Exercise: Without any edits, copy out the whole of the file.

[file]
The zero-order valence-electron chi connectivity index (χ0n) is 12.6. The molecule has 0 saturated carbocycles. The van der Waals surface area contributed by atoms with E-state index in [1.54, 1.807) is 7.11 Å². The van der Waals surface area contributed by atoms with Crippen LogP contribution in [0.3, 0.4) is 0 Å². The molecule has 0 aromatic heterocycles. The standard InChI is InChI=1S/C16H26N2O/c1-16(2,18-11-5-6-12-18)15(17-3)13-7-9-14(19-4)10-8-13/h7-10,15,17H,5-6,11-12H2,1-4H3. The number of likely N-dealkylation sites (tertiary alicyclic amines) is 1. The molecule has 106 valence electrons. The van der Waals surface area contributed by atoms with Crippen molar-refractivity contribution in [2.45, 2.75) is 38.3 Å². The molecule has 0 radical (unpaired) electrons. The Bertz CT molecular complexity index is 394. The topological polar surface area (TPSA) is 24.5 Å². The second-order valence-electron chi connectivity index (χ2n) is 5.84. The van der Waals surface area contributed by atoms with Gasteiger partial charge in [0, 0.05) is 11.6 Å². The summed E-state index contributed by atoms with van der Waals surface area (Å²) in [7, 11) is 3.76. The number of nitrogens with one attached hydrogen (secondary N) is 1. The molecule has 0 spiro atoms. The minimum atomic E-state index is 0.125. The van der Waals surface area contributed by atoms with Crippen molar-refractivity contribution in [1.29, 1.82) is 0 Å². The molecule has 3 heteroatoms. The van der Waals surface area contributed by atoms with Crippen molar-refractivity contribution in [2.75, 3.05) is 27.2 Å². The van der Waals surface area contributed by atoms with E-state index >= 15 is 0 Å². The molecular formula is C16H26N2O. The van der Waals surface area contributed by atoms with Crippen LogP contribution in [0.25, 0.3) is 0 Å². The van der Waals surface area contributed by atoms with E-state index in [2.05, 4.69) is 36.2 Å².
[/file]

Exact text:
The zero-order valence-electron chi connectivity index (χ0n) is 12.6. The molecule has 0 saturated carbocycles. The van der Waals surface area contributed by atoms with E-state index in [1.54, 1.807) is 7.11 Å². The van der Waals surface area contributed by atoms with Crippen LogP contribution in [0.3, 0.4) is 0 Å². The molecule has 0 aromatic heterocycles. The standard InChI is InChI=1S/C16H26N2O/c1-16(2,18-11-5-6-12-18)15(17-3)13-7-9-14(19-4)10-8-13/h7-10,15,17H,5-6,11-12H2,1-4H3. The number of likely N-dealkylation sites (tertiary alicyclic amines) is 1. The molecule has 106 valence electrons. The van der Waals surface area contributed by atoms with Crippen molar-refractivity contribution in [2.45, 2.75) is 38.3 Å². The molecule has 0 radical (unpaired) electrons. The Bertz CT molecular complexity index is 394. The topological polar surface area (TPSA) is 24.5 Å². The second-order valence-electron chi connectivity index (χ2n) is 5.84. The van der Waals surface area contributed by atoms with Gasteiger partial charge in [0, 0.05) is 11.6 Å². The summed E-state index contributed by atoms with van der Waals surface area (Å²) in [7, 11) is 3.76. The number of nitrogens with one attached hydrogen (secondary N) is 1. The molecule has 0 spiro atoms. The minimum atomic E-state index is 0.125. The van der Waals surface area contributed by atoms with Crippen molar-refractivity contribution in [1.29, 1.82) is 0 Å². The molecule has 3 heteroatoms. The van der Waals surface area contributed by atoms with Crippen molar-refractivity contribution in [2.75, 3.05) is 27.2 Å². The van der Waals surface area contributed by atoms with E-state index >= 15 is 0 Å². The molecular formula is C16H26N2O. The van der Waals surface area contributed by atoms with Crippen LogP contribution in [0.25, 0.3) is 0 Å². The van der Waals surface area contributed by atoms with E-state index in [2.05, 4.69) is 36.2 Å².